Scientists at the European Space Agency (ESA) have begun devising plans on how to land the Rosetta spacecraft on the surface of the 67P/Churyumov-Gerasimenko comet for its final mission next year.

According to the agency, the objective is to have the space probe reunite with the Philae lander, which made its touchdown on the rocky nucleus of the comet close to a year ago.

The ESA has extended Rosetta's service after securing sufficient fuel and funding for the exploration of the 67P comet. Its final mission will begin in December and will run until September 2016.

Matt Taylor, one of the project scientists working on the Rosetta mission, said they have just completed their first year of exploration of the comet and are now looking toward making further scientific discoveries in the coming year.

Catching Up With The 67P Comet

Following a 10-year journey across the solar system, the Rosetta spacecraft was finally able to reach the area of the 67P comet in August 2014. The probe completed the first part of its mission by dropping the Philae lander on the comet's surface in November 2014.

Rosetta was forced to back off from 67P's nucleus as the comet reached its closest point of orbit to the sun, known as perihelion, on Aug. 13. The maneuver was carried out to protect the spacecraft from the buildup of potentially dangerous gas and dust clouds forming around the 67P comet.

With Rosetta beginning to lose its level of activity as it moves farther away from the sun, the spacecraft is now gradually getting closer to the 67P comet.

As of Nov. 12, the probe has reached around 170 kilometers (105 miles) from 67P's nucleus. Experts believe it will likely move closer toward the surface of the comet in the succeeding months.

"Next year, we plan to do another far excursion, this time through the comet's tail and out to 2,000 kilometers (about 1,200 miles)," Taylor said.

"To complement that, we hope to make some very close flybys towards the end of the mission, as we prepare to put the orbiter down on the comet."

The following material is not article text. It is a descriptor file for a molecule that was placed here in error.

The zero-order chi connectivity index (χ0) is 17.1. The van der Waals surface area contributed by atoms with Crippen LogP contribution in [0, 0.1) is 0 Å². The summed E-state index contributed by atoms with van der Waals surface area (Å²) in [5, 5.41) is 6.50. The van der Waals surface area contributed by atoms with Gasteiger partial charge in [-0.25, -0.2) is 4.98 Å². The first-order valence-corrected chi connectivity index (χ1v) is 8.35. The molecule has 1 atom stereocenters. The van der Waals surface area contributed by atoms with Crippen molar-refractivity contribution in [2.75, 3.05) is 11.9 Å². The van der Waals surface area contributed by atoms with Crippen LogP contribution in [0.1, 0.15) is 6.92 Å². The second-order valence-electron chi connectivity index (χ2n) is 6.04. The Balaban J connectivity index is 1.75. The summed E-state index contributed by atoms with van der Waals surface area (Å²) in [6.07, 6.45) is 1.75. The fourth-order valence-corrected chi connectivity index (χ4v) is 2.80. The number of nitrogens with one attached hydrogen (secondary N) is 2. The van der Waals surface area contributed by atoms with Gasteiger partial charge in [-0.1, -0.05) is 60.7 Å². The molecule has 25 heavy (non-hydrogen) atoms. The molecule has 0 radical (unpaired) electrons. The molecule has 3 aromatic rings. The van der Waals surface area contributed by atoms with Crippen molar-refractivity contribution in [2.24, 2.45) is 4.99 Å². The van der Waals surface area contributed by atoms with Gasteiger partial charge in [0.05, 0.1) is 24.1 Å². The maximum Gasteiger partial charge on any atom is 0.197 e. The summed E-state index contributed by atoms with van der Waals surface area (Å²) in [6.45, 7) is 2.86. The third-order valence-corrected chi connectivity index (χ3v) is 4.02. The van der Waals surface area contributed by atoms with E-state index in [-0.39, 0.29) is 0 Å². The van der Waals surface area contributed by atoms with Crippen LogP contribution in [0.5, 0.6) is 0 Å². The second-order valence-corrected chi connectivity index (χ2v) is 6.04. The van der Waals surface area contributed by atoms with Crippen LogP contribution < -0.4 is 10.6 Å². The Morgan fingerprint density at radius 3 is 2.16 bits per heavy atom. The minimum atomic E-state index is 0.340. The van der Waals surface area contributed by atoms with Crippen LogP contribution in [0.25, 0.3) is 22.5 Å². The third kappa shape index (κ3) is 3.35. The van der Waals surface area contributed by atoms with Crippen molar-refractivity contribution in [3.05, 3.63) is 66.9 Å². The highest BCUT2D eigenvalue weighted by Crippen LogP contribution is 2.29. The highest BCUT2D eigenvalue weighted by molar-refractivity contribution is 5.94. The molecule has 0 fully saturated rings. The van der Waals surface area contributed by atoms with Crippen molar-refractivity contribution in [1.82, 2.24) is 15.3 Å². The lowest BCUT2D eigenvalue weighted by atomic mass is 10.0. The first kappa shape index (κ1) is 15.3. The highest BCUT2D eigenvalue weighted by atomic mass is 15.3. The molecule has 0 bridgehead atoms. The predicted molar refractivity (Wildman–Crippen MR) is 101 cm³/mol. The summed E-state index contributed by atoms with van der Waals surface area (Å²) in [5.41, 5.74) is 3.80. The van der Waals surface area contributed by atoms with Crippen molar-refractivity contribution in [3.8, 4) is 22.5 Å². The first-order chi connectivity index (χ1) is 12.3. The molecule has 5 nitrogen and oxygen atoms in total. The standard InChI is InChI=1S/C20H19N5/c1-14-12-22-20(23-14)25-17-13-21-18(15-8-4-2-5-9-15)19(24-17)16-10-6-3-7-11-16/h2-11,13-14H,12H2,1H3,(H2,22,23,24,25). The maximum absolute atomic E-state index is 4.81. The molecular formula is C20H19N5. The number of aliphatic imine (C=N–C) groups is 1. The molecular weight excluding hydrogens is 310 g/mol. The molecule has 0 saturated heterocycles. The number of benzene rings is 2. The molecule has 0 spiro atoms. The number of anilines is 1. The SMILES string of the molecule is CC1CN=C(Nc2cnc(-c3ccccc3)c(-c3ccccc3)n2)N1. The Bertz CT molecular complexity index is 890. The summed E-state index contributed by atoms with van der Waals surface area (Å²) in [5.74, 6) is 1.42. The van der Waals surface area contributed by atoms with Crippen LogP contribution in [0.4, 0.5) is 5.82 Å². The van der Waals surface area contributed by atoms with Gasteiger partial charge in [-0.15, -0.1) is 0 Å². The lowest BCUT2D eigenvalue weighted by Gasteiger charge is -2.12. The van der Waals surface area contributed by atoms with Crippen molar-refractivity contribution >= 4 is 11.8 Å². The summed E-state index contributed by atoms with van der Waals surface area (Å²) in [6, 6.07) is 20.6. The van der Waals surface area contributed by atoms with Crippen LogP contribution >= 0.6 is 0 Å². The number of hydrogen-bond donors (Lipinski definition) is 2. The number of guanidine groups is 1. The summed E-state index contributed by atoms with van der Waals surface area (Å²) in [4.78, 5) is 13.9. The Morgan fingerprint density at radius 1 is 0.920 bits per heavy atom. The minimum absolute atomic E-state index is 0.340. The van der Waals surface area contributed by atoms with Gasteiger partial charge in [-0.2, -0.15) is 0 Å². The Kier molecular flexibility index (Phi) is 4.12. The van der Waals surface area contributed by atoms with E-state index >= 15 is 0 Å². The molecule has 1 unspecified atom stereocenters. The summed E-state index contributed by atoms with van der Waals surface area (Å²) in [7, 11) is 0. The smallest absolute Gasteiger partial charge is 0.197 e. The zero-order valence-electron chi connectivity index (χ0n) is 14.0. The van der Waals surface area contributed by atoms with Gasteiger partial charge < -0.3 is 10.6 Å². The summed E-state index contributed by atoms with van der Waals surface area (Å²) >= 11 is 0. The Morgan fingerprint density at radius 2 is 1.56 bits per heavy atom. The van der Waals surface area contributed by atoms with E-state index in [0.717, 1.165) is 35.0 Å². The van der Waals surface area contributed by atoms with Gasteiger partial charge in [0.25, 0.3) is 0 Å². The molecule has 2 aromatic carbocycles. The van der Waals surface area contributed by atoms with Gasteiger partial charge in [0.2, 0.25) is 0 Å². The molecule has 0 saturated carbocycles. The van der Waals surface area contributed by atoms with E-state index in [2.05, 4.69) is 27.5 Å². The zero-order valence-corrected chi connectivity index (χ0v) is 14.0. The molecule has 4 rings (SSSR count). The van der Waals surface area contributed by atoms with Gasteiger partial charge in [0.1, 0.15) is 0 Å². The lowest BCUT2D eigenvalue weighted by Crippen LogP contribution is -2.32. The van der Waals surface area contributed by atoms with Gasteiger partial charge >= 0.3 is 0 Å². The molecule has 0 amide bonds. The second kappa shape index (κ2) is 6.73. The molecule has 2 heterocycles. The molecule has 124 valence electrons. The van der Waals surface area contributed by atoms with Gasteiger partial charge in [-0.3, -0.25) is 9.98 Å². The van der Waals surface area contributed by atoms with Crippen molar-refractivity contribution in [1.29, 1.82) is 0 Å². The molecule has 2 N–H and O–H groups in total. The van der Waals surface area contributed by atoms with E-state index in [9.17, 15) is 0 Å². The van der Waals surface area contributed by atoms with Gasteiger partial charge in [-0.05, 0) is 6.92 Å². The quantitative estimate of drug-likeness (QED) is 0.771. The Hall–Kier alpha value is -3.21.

Restoring Communications Link with Philae

The planned flybys are expected to provide agency scientists with one last chance to reestablish communications with the Philae lander after the ESA lost contact with the spacecraft in July.

The ice screws and anchoring harpoons of the Philae Lander failed to deploy when it was able to reach its supposed landing point on the 67P comet known as Agilkia. Despite a bouncy landing, the spacecraft was able to rebound and make a touchdown on a cliff.

The slight mishap has caused Philae to be lodged against the cliff where rock walls prevented the lander from recharging its batteries through solar power. Just before its energy supplies were drained, the space probe was still able to collect as much as 80 percent of its intended scientific data.

ESA scientists believed Philae would reactivate itself once it receives enough solar energy when the 67P comet reaches closer to the sun. This proved true as the lander made radio broadcast to mission control via the Rosetta spacecraft.

Philae's communication with mission controllers, however, was only intermittent, and it was finally cut off on July 9.

Agency officials said temperatures on the 67P comet in January will likely be too cold for the probe to function effectively.

Mission controllers have placed the Rosetta spacecraft in hibernation as it gets closer to 67P's nucleus. The trajectory the space probe is on right now will likely take it farther from the sun as the comet itself heads toward the outer parts of the solar system.

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